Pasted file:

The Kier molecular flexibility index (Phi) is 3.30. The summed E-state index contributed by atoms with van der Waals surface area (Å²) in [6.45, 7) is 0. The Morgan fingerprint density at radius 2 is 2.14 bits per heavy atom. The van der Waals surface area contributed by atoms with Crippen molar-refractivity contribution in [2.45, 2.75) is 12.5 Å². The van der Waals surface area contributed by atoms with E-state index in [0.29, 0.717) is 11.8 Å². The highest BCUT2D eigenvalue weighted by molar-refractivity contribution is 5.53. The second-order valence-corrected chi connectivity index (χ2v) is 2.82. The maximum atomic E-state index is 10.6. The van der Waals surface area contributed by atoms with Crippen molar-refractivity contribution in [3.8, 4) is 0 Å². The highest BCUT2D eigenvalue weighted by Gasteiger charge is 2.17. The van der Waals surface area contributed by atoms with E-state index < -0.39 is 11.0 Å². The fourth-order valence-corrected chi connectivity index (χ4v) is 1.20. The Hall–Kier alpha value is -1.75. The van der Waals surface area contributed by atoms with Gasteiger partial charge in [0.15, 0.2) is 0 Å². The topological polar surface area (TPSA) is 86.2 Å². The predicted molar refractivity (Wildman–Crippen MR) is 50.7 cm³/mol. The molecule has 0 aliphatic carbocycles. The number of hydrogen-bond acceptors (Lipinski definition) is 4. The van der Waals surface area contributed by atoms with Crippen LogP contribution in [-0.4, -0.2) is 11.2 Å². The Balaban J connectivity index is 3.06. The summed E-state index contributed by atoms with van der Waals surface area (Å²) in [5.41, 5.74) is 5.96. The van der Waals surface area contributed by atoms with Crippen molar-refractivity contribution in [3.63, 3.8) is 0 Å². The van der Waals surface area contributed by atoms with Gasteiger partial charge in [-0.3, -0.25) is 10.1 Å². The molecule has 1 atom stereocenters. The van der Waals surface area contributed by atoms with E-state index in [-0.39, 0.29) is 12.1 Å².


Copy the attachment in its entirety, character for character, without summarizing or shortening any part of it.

The Kier molecular flexibility index (Phi) is 3.30. The summed E-state index contributed by atoms with van der Waals surface area (Å²) in [6.45, 7) is 0. The Morgan fingerprint density at radius 2 is 2.14 bits per heavy atom. The van der Waals surface area contributed by atoms with Crippen molar-refractivity contribution in [2.45, 2.75) is 12.5 Å². The van der Waals surface area contributed by atoms with E-state index in [0.29, 0.717) is 11.8 Å². The highest BCUT2D eigenvalue weighted by molar-refractivity contribution is 5.53. The second-order valence-corrected chi connectivity index (χ2v) is 2.82. The maximum atomic E-state index is 10.6. The van der Waals surface area contributed by atoms with Crippen molar-refractivity contribution in [3.8, 4) is 0 Å². The highest BCUT2D eigenvalue weighted by Gasteiger charge is 2.17. The van der Waals surface area contributed by atoms with E-state index < -0.39 is 11.0 Å². The fourth-order valence-corrected chi connectivity index (χ4v) is 1.20. The Hall–Kier alpha value is -1.75. The van der Waals surface area contributed by atoms with Gasteiger partial charge in [0.15, 0.2) is 0 Å². The topological polar surface area (TPSA) is 86.2 Å². The predicted molar refractivity (Wildman–Crippen MR) is 50.7 cm³/mol. The molecule has 0 aliphatic carbocycles. The number of hydrogen-bond acceptors (Lipinski definition) is 4. The van der Waals surface area contributed by atoms with Crippen LogP contribution in [-0.4, -0.2) is 11.2 Å². The Balaban J connectivity index is 3.06. The summed E-state index contributed by atoms with van der Waals surface area (Å²) in [5.41, 5.74) is 5.96. The van der Waals surface area contributed by atoms with Crippen molar-refractivity contribution in [3.63, 3.8) is 0 Å². The van der Waals surface area contributed by atoms with Gasteiger partial charge in [-0.3, -0.25) is 10.1 Å². The molecule has 1 atom stereocenters. The van der Waals surface area contributed by atoms with E-state index in [-0.39, 0.29) is 12.1 Å².